Wednesday, April 3, 2013
Last week Felicia Day - who I love - posted a quick video talking about the next season of her Youtube channel, Geek & Sundry. In it, however, she posed some interesting questions and observations on the label "geek." Here, take a look:
(Video link here for those who need it.)
I've seen some push back on this, of course, with people accusing Felicia of adding qualifiers to "geek" and therefore risking more of the fake geek girl controversy that has been beaten to death this past year. Overall, though, I think the response to her stance has been pretty positive.
Personally, I see both sides of it: by defining "geek" - or any label, really - you automatically add exclusions, which risks a "geek police" mentality. But on the other hand, if "geek" means anyone who owns an Xbox or watches Game of Thrones, then you risk diluting the term to the extent that our sense of community is lost.
Why does that matter? Because the geek identity is something that draws us together, and (ideally) lets us know we're among friends. You may be into Anime and I may be into Steampunk, but we share this common thread of experience: of loving something even when it's unpopular, of being ridiculed or excluded for it, and of not letting other people's judgement dim our passions, but rather fuel them. THAT, to me, is what being a geek is all about.
You can already see that definition changing, though, as things like Avengers and Star Trek and, yes, even mash-up t-shirts go more and more mainstream. That's not a complaint, by the way - I LOVE seeing more people get excited about everything from comics to steampunk, and if I'm being marketed to more now by savvy businesses, then that's a win for everyone. I'm more than happy to support sites and stores like ThinkGeek and etsy sellers that cater to my interests, so hey, bring on the geek gear!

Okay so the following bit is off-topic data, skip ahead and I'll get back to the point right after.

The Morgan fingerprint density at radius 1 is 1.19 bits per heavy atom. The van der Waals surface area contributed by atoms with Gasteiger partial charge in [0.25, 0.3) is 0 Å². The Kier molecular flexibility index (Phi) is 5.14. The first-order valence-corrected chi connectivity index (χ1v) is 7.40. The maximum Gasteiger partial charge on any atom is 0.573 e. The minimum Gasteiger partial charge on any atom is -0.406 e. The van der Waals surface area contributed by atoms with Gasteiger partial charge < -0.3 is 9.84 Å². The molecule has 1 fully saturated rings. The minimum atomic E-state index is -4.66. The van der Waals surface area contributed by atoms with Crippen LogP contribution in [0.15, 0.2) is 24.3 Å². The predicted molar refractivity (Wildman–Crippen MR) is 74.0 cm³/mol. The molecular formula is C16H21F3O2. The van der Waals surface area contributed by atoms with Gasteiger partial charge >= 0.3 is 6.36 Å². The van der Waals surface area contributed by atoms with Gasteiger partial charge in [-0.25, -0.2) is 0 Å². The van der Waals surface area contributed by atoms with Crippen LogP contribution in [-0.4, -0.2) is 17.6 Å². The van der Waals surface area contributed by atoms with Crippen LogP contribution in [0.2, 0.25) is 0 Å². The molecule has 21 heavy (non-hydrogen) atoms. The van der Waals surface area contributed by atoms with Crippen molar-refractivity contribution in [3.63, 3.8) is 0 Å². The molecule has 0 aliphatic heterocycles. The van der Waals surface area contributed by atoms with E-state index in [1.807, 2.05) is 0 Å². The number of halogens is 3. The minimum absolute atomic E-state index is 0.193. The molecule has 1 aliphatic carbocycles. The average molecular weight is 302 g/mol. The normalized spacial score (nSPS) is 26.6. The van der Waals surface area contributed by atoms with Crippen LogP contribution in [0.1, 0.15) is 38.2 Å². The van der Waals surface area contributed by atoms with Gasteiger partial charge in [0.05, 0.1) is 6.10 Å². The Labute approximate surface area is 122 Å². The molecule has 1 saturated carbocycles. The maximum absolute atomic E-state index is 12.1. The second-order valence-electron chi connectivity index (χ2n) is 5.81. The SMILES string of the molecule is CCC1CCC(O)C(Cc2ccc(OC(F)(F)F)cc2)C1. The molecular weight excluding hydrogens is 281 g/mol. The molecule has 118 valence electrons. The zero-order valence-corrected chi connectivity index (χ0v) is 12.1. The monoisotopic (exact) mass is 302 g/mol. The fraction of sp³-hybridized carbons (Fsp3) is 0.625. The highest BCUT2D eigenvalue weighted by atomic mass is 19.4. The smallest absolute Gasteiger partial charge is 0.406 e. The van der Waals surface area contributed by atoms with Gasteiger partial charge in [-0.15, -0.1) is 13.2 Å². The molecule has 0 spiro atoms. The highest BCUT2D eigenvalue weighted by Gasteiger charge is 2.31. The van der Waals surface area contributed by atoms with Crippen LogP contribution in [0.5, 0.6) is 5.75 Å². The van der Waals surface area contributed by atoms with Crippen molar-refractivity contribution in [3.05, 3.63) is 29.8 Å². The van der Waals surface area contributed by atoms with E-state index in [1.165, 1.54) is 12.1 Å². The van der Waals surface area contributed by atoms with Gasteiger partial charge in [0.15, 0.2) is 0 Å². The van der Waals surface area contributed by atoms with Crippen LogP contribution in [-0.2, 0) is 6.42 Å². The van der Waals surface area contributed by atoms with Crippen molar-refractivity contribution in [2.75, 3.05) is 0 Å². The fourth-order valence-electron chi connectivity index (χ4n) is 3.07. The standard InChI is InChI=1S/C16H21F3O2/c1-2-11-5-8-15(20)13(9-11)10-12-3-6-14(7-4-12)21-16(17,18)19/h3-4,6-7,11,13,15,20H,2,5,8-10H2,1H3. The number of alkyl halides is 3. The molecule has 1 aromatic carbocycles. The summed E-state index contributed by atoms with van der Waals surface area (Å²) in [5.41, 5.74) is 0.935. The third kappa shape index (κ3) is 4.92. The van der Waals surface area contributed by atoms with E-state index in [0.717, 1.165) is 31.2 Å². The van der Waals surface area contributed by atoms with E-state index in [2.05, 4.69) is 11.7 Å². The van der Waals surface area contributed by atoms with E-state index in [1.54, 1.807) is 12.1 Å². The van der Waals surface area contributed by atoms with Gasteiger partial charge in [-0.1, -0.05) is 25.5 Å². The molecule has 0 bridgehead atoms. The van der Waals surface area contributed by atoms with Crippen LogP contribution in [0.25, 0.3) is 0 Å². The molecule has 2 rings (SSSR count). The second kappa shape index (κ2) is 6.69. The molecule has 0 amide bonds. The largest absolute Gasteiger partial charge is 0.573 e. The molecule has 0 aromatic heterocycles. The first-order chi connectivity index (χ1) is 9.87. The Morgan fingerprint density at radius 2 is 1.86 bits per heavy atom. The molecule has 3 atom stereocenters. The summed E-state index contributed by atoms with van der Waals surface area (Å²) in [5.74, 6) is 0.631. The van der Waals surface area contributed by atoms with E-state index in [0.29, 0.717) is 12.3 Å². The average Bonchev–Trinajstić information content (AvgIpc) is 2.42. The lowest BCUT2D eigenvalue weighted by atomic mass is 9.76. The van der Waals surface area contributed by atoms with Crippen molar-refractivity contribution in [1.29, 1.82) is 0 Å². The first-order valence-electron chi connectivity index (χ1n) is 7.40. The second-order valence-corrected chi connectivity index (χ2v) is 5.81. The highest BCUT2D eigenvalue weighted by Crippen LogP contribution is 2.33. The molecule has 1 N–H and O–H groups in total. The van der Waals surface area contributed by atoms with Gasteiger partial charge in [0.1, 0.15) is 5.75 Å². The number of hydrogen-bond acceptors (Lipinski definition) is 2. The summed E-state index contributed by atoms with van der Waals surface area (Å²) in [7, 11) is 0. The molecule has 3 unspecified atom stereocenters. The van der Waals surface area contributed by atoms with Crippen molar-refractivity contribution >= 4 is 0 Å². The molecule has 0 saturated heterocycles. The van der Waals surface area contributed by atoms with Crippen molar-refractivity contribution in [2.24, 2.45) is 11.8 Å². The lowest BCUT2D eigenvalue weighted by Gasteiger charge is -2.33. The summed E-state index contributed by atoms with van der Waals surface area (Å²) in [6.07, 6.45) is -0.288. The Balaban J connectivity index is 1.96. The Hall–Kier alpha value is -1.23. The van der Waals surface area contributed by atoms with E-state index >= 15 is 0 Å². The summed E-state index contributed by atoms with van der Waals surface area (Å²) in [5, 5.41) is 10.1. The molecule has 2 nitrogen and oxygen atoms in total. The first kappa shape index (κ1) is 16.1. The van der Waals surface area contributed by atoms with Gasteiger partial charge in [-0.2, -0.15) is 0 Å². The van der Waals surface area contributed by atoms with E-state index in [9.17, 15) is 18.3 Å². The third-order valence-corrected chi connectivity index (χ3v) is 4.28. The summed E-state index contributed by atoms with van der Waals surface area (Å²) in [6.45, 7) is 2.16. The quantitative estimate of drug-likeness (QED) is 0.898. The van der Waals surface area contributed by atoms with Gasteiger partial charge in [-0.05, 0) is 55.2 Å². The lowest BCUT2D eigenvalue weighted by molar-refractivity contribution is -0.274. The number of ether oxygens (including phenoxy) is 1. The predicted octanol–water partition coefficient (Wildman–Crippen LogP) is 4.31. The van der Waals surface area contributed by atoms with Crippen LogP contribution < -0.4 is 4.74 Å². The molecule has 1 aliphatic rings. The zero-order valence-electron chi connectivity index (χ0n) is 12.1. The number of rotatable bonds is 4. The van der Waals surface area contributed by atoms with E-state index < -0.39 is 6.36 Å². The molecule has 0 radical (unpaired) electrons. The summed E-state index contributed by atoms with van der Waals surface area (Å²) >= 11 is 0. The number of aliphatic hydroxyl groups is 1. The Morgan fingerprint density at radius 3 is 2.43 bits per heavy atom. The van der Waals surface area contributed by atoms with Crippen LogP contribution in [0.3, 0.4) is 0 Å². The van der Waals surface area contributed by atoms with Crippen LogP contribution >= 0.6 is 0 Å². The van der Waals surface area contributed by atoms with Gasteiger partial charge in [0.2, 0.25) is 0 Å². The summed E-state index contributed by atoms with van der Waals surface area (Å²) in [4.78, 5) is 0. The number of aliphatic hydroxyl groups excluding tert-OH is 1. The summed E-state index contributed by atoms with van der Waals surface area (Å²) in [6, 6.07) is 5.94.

Still, the question remains: how do we remain an open, inclusive community while still retaining a strong sense of identity? Or should that even be a concern?
Do we rename "geek", or reclaim it? Do we start using words like "nerd" or "fangirl" instead, or maybe just qualify what kind of geeks we are, ala a Dizgeek, comic book geek, etc.? And keep in mind I'm not talking about labeling ourselves for the sake of labels; I'm talking about a means for finding each other - online or off - so that we can share our passions and grow together as a big, geeky family.
It's easier for me, I know, since I put all my interests right out here in the open on Epbot. When I get to meet you readers IRL, you already *know* who I am and what I'm into. Like I tell everyone: if you think we'd be friends in real life, then odds are you're right. Letting all my awkwardness and crazy passions hang out online makes it SO much easier to find kindred spirits and new friends - but what about everyone who *doesn't* write a geek-centric blog? Even I have a hard time connecting with geeks offline, so frankly, I don't know how the rest of you do it!
I can't claim to have all the answers, but I do know I'm never going to stop sharing the things I love here on Epbot, with the hope that inspires the rest of you to get unashamedly excited about the things *you* love. We're geeks, and I like to think we know who we are and what that means. Whether we find a new label or reinvent this one, I believe as long as we remember the ultimate goal: of sharing our passions and banding together to encourage others to do the same - we're going to be just fine.
So what do you think, guys: Rename, or reclaim? Also, how do you connect with your fellow geeks, both online and off? Let me know in the comments!
Add the Epbot Button to Your Blog!
Right-click this image to save it, and then hyperlink it to www.Epbot.com on your blog sidebar. Voila! The world becomes a better place.
- ► 2014 (40)
- ▼ 03/31 - 04/07 (4)
- ► 2012 (236)
- ► 2011 (187)
- ► 2010 (122)